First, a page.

A Sacrifice to God
Paul describes the kind of sacrifice that we are to be in terms of being holy and pleasing to God. The concept of holiness in Greek has connotations of that which inspires religious awe or fear, or that which is fitting or appropriate in a sacred context. But underlying this Greek word is the use of the word קדוש in the Hebrew Bible. קדוש expresses the idea of separation from common use in order to be consecrated to God. Being holy means that we are to give ourselves over to God for his service. Being a living sacrifice that is holy and pleasing to God means that we are to be dedicated in our service to God in a way that is appropriate in terms of what God desires.
A Living Sacrifice
Paul says that dedicating ourselves as a living sacrifice constitutes our spiritual worship. The word translated as spiritual in the NIV usually means rational or reasonable. The word translated as worship means service, and has connotations of the service that the Levitical priests offered to God in the tabernacle/temple. What then is this rational worship? It involves using our thoughts and minds to direct our bodies in the service of God. Paul speaks about the need for a mind-transformation in Rom 12:2, so he probably wants us to understand that being a living sacrifice for God as we engage our minds for him in our daily lives is the kind of worship that we are to show.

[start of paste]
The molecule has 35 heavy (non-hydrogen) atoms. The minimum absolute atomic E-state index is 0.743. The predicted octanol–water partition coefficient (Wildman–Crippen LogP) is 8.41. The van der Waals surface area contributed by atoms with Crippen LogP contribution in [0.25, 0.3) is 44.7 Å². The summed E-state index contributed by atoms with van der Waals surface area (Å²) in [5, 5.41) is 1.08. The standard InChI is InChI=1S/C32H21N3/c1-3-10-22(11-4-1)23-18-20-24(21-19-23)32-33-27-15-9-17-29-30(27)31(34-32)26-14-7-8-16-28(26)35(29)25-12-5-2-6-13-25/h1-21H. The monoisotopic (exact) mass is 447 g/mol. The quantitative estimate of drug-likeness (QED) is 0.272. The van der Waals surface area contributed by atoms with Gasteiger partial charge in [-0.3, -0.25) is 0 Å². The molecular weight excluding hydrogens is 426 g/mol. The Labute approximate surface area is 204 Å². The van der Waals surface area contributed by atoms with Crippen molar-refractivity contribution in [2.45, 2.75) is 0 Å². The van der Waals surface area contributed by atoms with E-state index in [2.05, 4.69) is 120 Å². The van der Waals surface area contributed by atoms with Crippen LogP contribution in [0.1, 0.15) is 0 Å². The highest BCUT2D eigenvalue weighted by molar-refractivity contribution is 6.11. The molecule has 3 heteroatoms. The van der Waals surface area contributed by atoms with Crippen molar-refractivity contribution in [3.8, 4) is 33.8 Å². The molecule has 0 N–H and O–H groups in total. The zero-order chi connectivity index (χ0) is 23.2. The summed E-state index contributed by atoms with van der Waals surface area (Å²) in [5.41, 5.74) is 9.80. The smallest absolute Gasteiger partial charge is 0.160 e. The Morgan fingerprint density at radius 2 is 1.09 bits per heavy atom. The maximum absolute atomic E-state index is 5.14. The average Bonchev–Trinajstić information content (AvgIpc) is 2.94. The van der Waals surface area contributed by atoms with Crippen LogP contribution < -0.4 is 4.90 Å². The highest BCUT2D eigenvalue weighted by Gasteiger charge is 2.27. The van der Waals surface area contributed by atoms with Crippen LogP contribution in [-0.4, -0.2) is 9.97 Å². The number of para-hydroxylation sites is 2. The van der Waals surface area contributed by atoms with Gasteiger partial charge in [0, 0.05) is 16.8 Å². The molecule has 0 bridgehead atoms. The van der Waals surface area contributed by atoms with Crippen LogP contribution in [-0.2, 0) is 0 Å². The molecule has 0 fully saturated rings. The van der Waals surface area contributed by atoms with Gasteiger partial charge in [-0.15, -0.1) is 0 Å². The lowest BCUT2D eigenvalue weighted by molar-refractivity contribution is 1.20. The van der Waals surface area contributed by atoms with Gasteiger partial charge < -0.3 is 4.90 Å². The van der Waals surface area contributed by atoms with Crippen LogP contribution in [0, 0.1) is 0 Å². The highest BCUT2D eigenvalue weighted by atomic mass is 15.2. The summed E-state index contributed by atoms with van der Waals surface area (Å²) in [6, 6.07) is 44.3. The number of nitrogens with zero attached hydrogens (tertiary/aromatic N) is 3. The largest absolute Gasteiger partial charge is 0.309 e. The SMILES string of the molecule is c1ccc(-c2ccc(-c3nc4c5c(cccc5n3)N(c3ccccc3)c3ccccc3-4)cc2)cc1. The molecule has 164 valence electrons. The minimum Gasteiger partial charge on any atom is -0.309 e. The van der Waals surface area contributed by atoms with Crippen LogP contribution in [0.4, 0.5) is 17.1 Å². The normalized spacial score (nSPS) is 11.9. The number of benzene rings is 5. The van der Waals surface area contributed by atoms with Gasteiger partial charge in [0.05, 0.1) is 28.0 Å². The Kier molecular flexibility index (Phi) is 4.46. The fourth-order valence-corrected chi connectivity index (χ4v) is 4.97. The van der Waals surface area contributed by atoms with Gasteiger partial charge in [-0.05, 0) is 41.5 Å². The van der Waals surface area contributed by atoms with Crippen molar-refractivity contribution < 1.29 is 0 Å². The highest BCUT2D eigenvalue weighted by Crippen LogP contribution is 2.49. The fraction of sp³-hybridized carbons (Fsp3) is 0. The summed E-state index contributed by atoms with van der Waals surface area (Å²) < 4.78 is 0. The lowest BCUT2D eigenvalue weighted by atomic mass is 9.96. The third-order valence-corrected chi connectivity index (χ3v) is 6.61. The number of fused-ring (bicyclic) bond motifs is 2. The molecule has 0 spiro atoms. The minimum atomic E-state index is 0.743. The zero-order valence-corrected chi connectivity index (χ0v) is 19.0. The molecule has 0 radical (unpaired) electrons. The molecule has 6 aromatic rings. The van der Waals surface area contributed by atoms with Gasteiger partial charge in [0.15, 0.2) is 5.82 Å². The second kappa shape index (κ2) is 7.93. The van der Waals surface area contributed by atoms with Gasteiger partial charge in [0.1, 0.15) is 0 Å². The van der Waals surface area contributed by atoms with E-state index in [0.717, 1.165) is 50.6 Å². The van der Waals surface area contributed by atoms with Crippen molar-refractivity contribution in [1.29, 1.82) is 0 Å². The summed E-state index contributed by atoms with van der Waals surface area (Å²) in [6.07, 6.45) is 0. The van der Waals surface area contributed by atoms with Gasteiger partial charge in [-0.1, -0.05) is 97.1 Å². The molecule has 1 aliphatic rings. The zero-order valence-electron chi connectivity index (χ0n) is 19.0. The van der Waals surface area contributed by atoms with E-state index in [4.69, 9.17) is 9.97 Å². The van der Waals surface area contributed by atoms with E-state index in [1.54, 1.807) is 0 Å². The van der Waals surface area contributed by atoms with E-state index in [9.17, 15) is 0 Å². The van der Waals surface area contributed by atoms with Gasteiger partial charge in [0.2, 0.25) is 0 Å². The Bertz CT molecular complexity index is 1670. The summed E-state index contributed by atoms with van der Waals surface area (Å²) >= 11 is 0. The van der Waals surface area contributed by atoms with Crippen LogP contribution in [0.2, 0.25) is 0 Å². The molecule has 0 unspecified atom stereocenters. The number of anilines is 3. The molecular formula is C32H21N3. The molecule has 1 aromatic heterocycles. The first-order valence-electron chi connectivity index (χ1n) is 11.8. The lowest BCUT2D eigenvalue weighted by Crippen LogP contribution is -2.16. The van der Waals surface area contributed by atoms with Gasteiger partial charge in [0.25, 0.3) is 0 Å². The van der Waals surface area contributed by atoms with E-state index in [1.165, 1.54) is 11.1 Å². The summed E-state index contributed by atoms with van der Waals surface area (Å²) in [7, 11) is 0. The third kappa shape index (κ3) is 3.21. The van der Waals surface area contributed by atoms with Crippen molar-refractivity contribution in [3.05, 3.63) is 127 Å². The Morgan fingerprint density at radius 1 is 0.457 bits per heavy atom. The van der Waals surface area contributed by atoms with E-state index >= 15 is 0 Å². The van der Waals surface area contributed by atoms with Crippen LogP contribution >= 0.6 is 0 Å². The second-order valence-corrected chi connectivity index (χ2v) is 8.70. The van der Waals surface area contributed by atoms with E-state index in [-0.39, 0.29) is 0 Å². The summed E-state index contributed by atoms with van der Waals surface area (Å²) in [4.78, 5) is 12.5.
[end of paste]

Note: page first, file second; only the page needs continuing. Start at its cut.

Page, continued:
This service is mind-full, always mindful of God and what pleases him. This is the kind of worship that God desires, and it contrasts with the physical worship of God that took place in the temple in Jerusalem. For Paul, therefore, Christian worship is basically a new way of life based on a new way of thinking.
Our Motivation
The motivation for us in offering ourselves in this kind of worship is particularly God’s compassion that has been shown to us in his plan of salvation. All human beings (apart from Christ) have sinned, but God has chosen to be compassionate. The meaning of the word translated as mercy in the NIV indicates that God has identified with our pain or grief. As the word compassion implies, God has felt our feelings. God has felt our passions of pain or grief, and has been moved to do something to help us.
Seeing us tormented on the pathway of death, God sent Jesus into the world to rescue us; and a key part of that rescue involves us being set upon the way of life, no longer serving sin but serving God instead. God does not have to save anyone, but he has! And in response to his mercy, it behooves his people to respond to his compassion by offering themselves in grateful service to him.

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Steven Coxhead
Brother Coxhead has served as visiting lecturer in Hebrew and the Old Testament at the Sydney Missionary and Bible College since 2002. He’s taught Advanced Classical Hebrew regularly at the Macquarie Ancient Languages School since 2009. As a part-time lecturer at the Presbyterian Theological Centre in Sydney from 2002 to 2010, teaching the Old Testament, Romans, John’s Gospel, Biblical Hebrew, and New Testament Greek; and taught Johannine Theology and the Old Testament at the Wesley Institute in Sydney from 2010 to 2011. Steven also taught Old Testament, New Testament, and Systematic Theology in South-East Asia.